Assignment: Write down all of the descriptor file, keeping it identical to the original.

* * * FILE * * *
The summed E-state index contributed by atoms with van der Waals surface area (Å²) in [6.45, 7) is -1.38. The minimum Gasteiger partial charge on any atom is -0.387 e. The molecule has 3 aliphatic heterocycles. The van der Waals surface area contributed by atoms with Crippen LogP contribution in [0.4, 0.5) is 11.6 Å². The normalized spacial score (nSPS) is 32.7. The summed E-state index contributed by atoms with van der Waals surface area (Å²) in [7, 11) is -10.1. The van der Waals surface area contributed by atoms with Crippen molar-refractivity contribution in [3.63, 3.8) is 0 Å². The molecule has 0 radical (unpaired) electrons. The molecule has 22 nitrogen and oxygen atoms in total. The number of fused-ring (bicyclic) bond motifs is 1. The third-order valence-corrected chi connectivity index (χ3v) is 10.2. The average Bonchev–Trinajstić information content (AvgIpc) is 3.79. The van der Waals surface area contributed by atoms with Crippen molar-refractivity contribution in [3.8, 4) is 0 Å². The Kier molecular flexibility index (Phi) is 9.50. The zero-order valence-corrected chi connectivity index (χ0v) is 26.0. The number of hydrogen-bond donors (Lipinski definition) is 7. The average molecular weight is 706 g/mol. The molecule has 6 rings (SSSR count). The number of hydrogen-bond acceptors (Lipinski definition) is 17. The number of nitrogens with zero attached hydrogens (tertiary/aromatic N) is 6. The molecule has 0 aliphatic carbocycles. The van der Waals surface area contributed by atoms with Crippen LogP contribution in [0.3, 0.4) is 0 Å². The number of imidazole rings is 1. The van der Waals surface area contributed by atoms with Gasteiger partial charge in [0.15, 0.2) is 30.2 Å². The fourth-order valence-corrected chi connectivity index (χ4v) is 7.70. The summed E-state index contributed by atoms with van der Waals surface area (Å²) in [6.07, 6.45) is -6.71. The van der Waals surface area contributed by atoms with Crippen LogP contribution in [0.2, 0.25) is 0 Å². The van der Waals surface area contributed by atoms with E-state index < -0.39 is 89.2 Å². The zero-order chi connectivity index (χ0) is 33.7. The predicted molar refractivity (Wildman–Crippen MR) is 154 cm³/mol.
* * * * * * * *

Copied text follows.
The summed E-state index contributed by atoms with van der Waals surface area (Å²) in [6.45, 7) is -1.38. The minimum Gasteiger partial charge on any atom is -0.387 e. The molecule has 3 aliphatic heterocycles. The van der Waals surface area contributed by atoms with Crippen LogP contribution in [0.4, 0.5) is 11.6 Å². The normalized spacial score (nSPS) is 32.7. The summed E-state index contributed by atoms with van der Waals surface area (Å²) in [7, 11) is -10.1. The van der Waals surface area contributed by atoms with Crippen molar-refractivity contribution in [3.63, 3.8) is 0 Å². The molecule has 0 radical (unpaired) electrons. The molecule has 22 nitrogen and oxygen atoms in total. The number of fused-ring (bicyclic) bond motifs is 1. The third-order valence-corrected chi connectivity index (χ3v) is 10.2. The average Bonchev–Trinajstić information content (AvgIpc) is 3.79. The van der Waals surface area contributed by atoms with Crippen molar-refractivity contribution in [3.8, 4) is 0 Å². The Kier molecular flexibility index (Phi) is 9.50. The zero-order valence-corrected chi connectivity index (χ0v) is 26.0. The number of hydrogen-bond donors (Lipinski definition) is 7. The average molecular weight is 706 g/mol. The molecule has 6 rings (SSSR count). The number of hydrogen-bond acceptors (Lipinski definition) is 17. The number of nitrogens with zero attached hydrogens (tertiary/aromatic N) is 6. The molecule has 0 aliphatic carbocycles. The van der Waals surface area contributed by atoms with Crippen LogP contribution in [0.3, 0.4) is 0 Å². The number of imidazole rings is 1. The van der Waals surface area contributed by atoms with Gasteiger partial charge in [0.15, 0.2) is 30.2 Å². The fourth-order valence-corrected chi connectivity index (χ4v) is 7.70. The summed E-state index contributed by atoms with van der Waals surface area (Å²) in [6.07, 6.45) is -6.71. The van der Waals surface area contributed by atoms with Crippen LogP contribution in [0.2, 0.25) is 0 Å². The van der Waals surface area contributed by atoms with E-state index < -0.39 is 89.2 Å². The zero-order chi connectivity index (χ0) is 33.7. The predicted molar refractivity (Wildman–Crippen MR) is 154 cm³/mol.